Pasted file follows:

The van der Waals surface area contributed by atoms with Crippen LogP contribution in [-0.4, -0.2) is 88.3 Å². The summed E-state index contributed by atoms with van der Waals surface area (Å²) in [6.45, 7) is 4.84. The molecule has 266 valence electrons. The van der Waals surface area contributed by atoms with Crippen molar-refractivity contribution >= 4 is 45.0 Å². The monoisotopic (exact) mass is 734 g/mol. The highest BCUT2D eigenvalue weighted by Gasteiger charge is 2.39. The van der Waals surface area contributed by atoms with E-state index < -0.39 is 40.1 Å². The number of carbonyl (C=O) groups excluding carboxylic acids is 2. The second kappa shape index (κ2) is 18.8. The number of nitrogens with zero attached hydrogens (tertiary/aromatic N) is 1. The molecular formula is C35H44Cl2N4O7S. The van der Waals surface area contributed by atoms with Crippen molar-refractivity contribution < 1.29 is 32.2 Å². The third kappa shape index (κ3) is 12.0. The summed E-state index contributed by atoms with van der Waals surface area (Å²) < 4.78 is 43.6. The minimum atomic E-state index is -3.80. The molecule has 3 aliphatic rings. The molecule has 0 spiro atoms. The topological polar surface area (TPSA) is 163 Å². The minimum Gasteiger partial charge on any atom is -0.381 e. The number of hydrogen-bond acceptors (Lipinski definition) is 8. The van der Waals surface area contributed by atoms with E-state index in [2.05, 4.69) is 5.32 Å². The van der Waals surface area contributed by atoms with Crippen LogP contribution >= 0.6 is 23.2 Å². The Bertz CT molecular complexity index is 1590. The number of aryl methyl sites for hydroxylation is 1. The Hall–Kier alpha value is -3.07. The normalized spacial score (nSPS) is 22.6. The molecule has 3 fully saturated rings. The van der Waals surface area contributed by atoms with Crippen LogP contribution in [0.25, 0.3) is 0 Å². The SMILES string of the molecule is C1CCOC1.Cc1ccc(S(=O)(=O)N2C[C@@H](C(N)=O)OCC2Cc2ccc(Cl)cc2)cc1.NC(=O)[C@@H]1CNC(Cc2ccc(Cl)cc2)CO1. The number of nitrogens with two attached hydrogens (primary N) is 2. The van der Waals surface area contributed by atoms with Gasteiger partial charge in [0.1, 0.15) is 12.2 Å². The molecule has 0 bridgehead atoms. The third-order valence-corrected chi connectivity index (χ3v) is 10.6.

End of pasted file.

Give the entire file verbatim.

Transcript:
The van der Waals surface area contributed by atoms with Crippen LogP contribution in [-0.4, -0.2) is 88.3 Å². The summed E-state index contributed by atoms with van der Waals surface area (Å²) in [6.45, 7) is 4.84. The molecule has 266 valence electrons. The van der Waals surface area contributed by atoms with Crippen molar-refractivity contribution >= 4 is 45.0 Å². The monoisotopic (exact) mass is 734 g/mol. The highest BCUT2D eigenvalue weighted by Gasteiger charge is 2.39. The van der Waals surface area contributed by atoms with E-state index < -0.39 is 40.1 Å². The number of carbonyl (C=O) groups excluding carboxylic acids is 2. The second kappa shape index (κ2) is 18.8. The number of nitrogens with zero attached hydrogens (tertiary/aromatic N) is 1. The molecular formula is C35H44Cl2N4O7S. The van der Waals surface area contributed by atoms with Crippen molar-refractivity contribution < 1.29 is 32.2 Å². The third kappa shape index (κ3) is 12.0. The summed E-state index contributed by atoms with van der Waals surface area (Å²) < 4.78 is 43.6. The minimum atomic E-state index is -3.80. The molecule has 3 aliphatic rings. The molecule has 0 spiro atoms. The topological polar surface area (TPSA) is 163 Å². The minimum Gasteiger partial charge on any atom is -0.381 e. The number of hydrogen-bond acceptors (Lipinski definition) is 8. The van der Waals surface area contributed by atoms with E-state index in [2.05, 4.69) is 5.32 Å². The van der Waals surface area contributed by atoms with Crippen LogP contribution >= 0.6 is 23.2 Å². The Bertz CT molecular complexity index is 1590. The number of aryl methyl sites for hydroxylation is 1. The Hall–Kier alpha value is -3.07. The normalized spacial score (nSPS) is 22.6. The molecule has 3 fully saturated rings. The van der Waals surface area contributed by atoms with Crippen LogP contribution in [0.25, 0.3) is 0 Å². The SMILES string of the molecule is C1CCOC1.Cc1ccc(S(=O)(=O)N2C[C@@H](C(N)=O)OCC2Cc2ccc(Cl)cc2)cc1.NC(=O)[C@@H]1CNC(Cc2ccc(Cl)cc2)CO1. The number of nitrogens with two attached hydrogens (primary N) is 2. The van der Waals surface area contributed by atoms with Gasteiger partial charge in [0.1, 0.15) is 12.2 Å². The molecule has 0 bridgehead atoms. The third-order valence-corrected chi connectivity index (χ3v) is 10.6.